Today's Clinical Lab - News, Editorial and Products for the Clinical Laboratory
A gloved hand holds a Petri plate with bacterial colonies and antibiotic discs for susceptibility testing.
Antimicrobial resistance makes infections harder to treat and increases the risks associated with other medical procedures and treatments.
iStock, jarun011

New Antibiotic-Resistant Bacterial Species Identified

Researchers have discovered a new species of bacteria that are resistant to commonly used antibiotics

University of Limerick

ViewFull Profile
Learn about ourEditorial Policies.
Published:Jan 16, 2024
|2 min read
Register for free to listen to this article
Listen with Speechify

Researchers at the University of Limerick (UL) in Ireland have discovered a new species of bacteria that is resistant to antibiotics. The researchers at UL’s School of Medicine identified a novel antibiotic-resistant bacterial species that is capable of colonizing patients in a hospital setting.

The new bacterial species was found in the wastewater system of University Hospital Limerick, while it was also identified from swabs taken from a patient admitted to one of the hospital’s wards. It comes following an extensive and unique study that saw the researchers, in partnership with University Hospital Limerick and Queen’s University Belfast, dive deep into the hospital’s wastewater to find a reservoir of bacteria resistant to antibiotics.

The new study, led by Colum Dunne, BSc (Hons), PhD, MBA, LLM, professor and head of UL School of Medicine and recently published in the Journal of Hospital Infection, details large-scale genomic and microbiology analysis that was completed on UHL’s wastewater system. The results were correlated with samples taken from patients as part of the hospital’s cautious approach to managing the microbiology and infection risk.

Characterizing novel antibiotic-resistant bacteria

Laboratory analysis found that the new species is resistant to many commonly used antibiotics, including some that are reserved for resistant bacteria. Fortunately, the patient, who was asymptomatic, did not need treatment with these drugs.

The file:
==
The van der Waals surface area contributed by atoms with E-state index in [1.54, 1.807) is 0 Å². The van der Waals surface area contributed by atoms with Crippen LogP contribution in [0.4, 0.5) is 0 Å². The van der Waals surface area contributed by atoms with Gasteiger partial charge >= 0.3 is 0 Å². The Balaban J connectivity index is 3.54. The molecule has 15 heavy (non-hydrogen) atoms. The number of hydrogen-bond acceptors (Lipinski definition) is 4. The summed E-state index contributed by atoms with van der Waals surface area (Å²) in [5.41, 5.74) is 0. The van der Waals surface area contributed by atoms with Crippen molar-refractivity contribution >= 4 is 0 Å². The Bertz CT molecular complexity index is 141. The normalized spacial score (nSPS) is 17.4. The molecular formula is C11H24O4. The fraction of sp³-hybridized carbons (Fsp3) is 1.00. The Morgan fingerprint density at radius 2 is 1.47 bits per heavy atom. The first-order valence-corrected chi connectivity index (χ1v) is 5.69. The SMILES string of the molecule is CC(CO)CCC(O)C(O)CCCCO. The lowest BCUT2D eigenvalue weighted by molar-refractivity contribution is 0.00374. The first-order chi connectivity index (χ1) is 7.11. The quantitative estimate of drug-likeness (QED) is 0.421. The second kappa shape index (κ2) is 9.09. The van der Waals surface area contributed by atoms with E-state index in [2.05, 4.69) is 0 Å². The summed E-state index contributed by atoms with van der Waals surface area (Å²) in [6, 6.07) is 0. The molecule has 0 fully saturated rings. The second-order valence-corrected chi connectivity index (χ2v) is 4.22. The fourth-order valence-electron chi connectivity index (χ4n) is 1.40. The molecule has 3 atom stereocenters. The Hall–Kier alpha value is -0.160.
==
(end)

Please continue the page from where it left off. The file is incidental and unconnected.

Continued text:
Antimicrobial resistance (AMR) is a major challenge that may be directly responsible for over 1 million global deaths annually. AMR makes infections harder to treat and increases the risks associated with other medical procedures and treatments. One problem associated with AMR is hospital-acquired infection, which occurs when people who are admitted to the hospital for treatment become infected by microbes circulating in the hospital wards.

The metagenomic analysis allowed a comprehensive understanding of the bacterial communities present in the hospital waterworks. It enabled profiling of all the antimicrobial resistance genes carried by the bacteria present. Dunne said, “Our research strategy emphasizes clarification on real-world problems and seeks solutions. In this situation, bacteria were isolated from a patient who had been swabbed as part of a routine safety process put in place with the support of the hospital’s management team.

The bacterial family, called Pseudocitrobacter, has only recently been classified and we found that our isolate is a new addition to that family, having not been reported elsewhere and never isolated from a human sample. While an exciting microbiology find, it is important that we stress that the patient remained colonized only, asymptomatic, and did not merit antimicrobial treatment for this species.”

Dr Stephen Kelly, co-author and lecturer in pharmaceutical microbiomics at QUB’s School of Pharmacy, added, “Studying this microorganism and its genome was very interesting, not only due to initial challenges in uncovering its identity but also due to its clinical relevance. This research again highlights the benefits of high-level collaboration between academic and clinical partners.”

- This press release was originally published on the University of Limerick website